My Eighty-One Years of Anarchy
About the Book
May Picqueray (1898–1983) missed none of the major events in history during her lifetime. In 1921, she sent a parcel bomb (it exploded without casualties) to the US ambassador in Paris, to protest against the infamous conviction and death sentence of Sacco and Vanzetti. In November 1922 she was commissioned by the CGTU Metal Federation at the Congress to attend the Red Trade Union International in Moscow, where she stood on a table and denounced the congress for feasting while the Russian workers starved. She then refused to shake hands with Leon Trotsky, to whom she had come to ask for the pardon of anarchist political prisoners. Years later, she was closely involved in the movements of May 1968 and the Fight for Larzac in 1975. Picqueray’s story is closely entangled with those of Sébastien Faure, Nestor Makhno, Emma Goldman, Alexander Berckman, Marius Jacob, and Buenaventura Durruti, among so many others. Her autobiography, My Eighty-one Years in Anarchy, is available here in English for the first time, translated by Paul Sharkey.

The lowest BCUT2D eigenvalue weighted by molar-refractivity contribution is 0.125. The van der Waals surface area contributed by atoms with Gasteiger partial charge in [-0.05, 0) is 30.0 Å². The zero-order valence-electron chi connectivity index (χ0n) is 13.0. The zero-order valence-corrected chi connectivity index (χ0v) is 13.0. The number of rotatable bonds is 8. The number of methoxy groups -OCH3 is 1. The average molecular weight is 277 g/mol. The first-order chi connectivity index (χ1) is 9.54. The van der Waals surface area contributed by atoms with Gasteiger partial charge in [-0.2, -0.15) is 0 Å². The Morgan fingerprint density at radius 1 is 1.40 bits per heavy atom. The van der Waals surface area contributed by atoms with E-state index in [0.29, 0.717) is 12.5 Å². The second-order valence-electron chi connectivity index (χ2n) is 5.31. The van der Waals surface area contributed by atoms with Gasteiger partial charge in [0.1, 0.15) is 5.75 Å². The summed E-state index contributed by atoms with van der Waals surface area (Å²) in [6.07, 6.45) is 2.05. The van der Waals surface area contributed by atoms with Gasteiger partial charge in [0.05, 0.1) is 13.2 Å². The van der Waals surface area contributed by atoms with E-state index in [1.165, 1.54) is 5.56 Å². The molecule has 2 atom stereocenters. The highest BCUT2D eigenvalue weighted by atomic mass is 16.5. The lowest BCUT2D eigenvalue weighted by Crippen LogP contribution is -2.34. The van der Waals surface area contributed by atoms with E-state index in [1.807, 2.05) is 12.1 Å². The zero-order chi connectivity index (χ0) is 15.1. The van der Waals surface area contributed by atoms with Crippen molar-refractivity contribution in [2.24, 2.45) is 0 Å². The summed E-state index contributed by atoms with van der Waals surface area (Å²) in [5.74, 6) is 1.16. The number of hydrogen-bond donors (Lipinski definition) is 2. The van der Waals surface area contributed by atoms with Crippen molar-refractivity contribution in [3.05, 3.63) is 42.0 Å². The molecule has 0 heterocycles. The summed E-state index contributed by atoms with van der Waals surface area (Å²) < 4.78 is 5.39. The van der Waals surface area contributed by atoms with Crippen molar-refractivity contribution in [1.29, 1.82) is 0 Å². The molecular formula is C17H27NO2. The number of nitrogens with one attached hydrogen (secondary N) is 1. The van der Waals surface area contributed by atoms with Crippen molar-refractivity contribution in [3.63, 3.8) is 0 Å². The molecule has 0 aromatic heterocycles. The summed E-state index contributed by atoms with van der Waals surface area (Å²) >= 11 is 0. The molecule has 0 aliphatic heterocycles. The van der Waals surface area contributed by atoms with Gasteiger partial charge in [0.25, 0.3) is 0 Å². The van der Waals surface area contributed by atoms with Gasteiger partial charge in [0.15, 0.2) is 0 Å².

About the Book
May Picqueray (1898–1983) was a French anarchist-feminist and antimilitarist activist.
Paul Sharkey has, as an accomplished translator, made a vast body of anarchist texts available to English-language readers. His numerous translations include the works of Nestor Makhno, Osvaldo Bayer, Errico Malatesta, Daniel Guérin, José Peirats, and Antonio Téllez.